Based on Ben Dunn’s ‘T and A’ focussed comic series, Netflix’s latest supernatural teen drama gets rid of the sexist relics of 1990s comic publishing and puts the emphasis back on telling a well written story in an entertaining way, without giving in too frequently to the self-seriousness plaguing so much genre entertainment currently.
Ava is dead. After her short life spent bedbound in St Michael’s Orphanage following a car accident, she lies on a slab attended to by nuns and other clergy, including Cardinal Duretti. They are suddenly interrupted by a rush of activity: another nun has been brought in, mortally wounded. Sister Shannon, bearer of the divine halo of the angel Adriel, a necessary tool for killing hell spawn, is dying and must pass the honour (or burden) on to the next in line, Sister Lilith. But things don’t work out that way, and instead the halo is hidden in the corpse of Ava l...and Ava's eyes open.
Resurrected, with her ability to walk restored and a whole set of new powers granted her, including the ability to phase through walls, Ava must decide what to do with this second chance. Does she join the Order of the Cruciform Sword, protectors of the halo and fighters of the darkness, or does she go to ArqTech, a sinister corporation looking to harness the divine energy of the halo? Maybe she could simply run away with JC, the boy who found and helped her following her miraculous rebirth. Ava only knows one thing – she’s in control for the first time in her life and she isn’t going to be at anyone’s mercy.
...the levels of charisma throughout the entire cast are high
Ava is an engaging and likeable character played with great charisma by Alba Baptiste. In fact, the levels of charisma throughout the entire cast are high. Toya Turner as gun-toting nun, Shotgun Mary and Kristina Tonteri-Young as the unflappable Sister Beatrice create a dynamic and magnetic trio at the centre of the show. It feels like a naturally evolving relationship and the three of them seem to have fun with the script.
As well they might with episodes written by genre veterans Amy Berg (Person of Interest, Eureka), Terri Hughes-Burton (Alphas, The 100) and Solid Snake himself David Hayter (X-Men / X-2). Each episode is crafted with a good mix of genre trappings and invention and peppered with sly wisecracks.
The execution of the show is never as preposterous or goofy as its title or premise suggests. Warrior Nun is playful with its lore, for sure, but it never strays into the B-movie or grindhouse realm of its title. It’s the first time in maybe a decade that we’ve had a new quirky, action-packed supernatural teen drama as enjoyable as this.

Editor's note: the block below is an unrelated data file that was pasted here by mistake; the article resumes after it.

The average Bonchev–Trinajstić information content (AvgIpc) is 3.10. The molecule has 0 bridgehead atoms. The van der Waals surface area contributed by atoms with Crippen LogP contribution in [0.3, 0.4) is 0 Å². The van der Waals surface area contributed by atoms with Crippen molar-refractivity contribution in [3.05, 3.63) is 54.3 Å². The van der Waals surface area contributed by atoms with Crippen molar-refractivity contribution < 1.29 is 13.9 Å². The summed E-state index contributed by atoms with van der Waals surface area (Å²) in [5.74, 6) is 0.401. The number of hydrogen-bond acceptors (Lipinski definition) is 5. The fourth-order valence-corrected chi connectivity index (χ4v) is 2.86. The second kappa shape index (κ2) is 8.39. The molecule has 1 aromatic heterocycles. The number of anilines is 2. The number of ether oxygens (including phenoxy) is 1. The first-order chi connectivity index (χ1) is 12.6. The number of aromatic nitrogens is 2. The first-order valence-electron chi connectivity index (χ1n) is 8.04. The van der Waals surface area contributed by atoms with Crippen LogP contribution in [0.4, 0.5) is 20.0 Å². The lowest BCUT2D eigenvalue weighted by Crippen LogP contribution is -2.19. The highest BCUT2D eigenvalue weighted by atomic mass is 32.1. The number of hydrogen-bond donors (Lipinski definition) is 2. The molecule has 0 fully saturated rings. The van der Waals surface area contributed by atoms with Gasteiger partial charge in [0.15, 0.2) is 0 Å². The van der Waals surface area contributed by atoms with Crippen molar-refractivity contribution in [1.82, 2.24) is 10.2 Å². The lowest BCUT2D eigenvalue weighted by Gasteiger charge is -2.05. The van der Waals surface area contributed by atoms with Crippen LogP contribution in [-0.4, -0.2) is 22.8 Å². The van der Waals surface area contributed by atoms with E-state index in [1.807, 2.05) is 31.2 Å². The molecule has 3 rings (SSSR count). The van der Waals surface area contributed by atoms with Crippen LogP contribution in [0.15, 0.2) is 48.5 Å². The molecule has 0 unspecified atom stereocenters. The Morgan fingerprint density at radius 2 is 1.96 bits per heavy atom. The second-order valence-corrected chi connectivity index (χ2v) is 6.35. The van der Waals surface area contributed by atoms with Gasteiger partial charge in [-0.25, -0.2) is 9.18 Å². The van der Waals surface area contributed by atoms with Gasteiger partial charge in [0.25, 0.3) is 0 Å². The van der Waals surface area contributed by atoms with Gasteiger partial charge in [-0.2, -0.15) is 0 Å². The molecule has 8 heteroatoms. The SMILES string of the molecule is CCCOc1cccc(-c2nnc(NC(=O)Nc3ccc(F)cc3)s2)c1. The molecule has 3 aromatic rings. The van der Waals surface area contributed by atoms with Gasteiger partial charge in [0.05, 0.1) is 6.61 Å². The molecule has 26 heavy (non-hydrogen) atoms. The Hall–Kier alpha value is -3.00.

It might not even be too much of a stretch to say it’s a bit like Buffy, only people say “f***” a lot and there’s blood splattered all over the place. The comparisons with Joss Whedon’s 90s mega-hit come very easily, in fact. The too-quick-witted teens, the strong female roles, the quiet bespectacled mentor with a chequered past…okay, maybe they actually just read the Buffy handbook.
Early episodes rely a little heavily on some extremely clunky voice-over. Ava’s inner monologue has a grating tendency to spell things out that we could probably have inferred with a simple look or action. That, or she states things that are blindingly obvious in the first place. The implication is that, as a paraplegic, she was her main source of company and this habit of talking things through in her own head is a hang over from that life. However, a good reason to use a technique, does not make the technique good and, with a few humerous exceptions – thirsting over her new crush, JC – it’s a bit of a chore. There is some small payoff to it in the final episode but not really enough to make its intrusions worthwhile.
One or two plot threads also fall a bit flat. The story of the intended inheritor of the halo, Sister Lilith, flails a little across the season, only just pulling together at the eleventh hour. With luck, actress Lorena Andrea will grow into the role as she is often the least comfortable presence on screen. The machinations of the Cardinal are also poorly explored and the plot twists which come in the final two episodes feel a little played out, even though one of them is bound to catch viewers off-guard.
Having said that, generally the series rolls along at a good pace and there are only one or two episodes which feel a little baggy (this is possibly the highest praise I’ve ever given to Netflix, whose modus operandi seems to be to have 8 hours of plot crammed into 13 hours of airtime).
...it’s easy to lose a couple of hours to the show before you know where you are.
The season is admittedly a little unbalanced, something fairly easily forgiven as the character focussed early episodes have just about enough charm to maintain interest. As the season arc develops and characters become fleshed out, the plot begins in earnest and from that point it’s easy to lose a couple of hours to the show before you know where you are. The show is happy to touch upon more serious thematic strands too: religious power structures, scientific ethics, ableism – there’s even a very measured, generally subtle and well-handled LGBT element; normalising those issues as part of life and part of history rather than hanging a big old hat on them.
The world of Warrior Nun might rely on old tropes depicting the Catholic Church as a cloistered monolithic entity full of dark histories, but it’s divorced from reality far enough to just go with it. Comparisons to Preacher can be made for its blasé iconoclasm but unlike that show, which started out flabby and not nearly as fun as it should have been, Warrior Nun feels more like it hits the ground running. Less concerned with being ‘edgy’ and more with just having a good time kicking evil’s butt, it’s a whole lot better than it really has any right to be.
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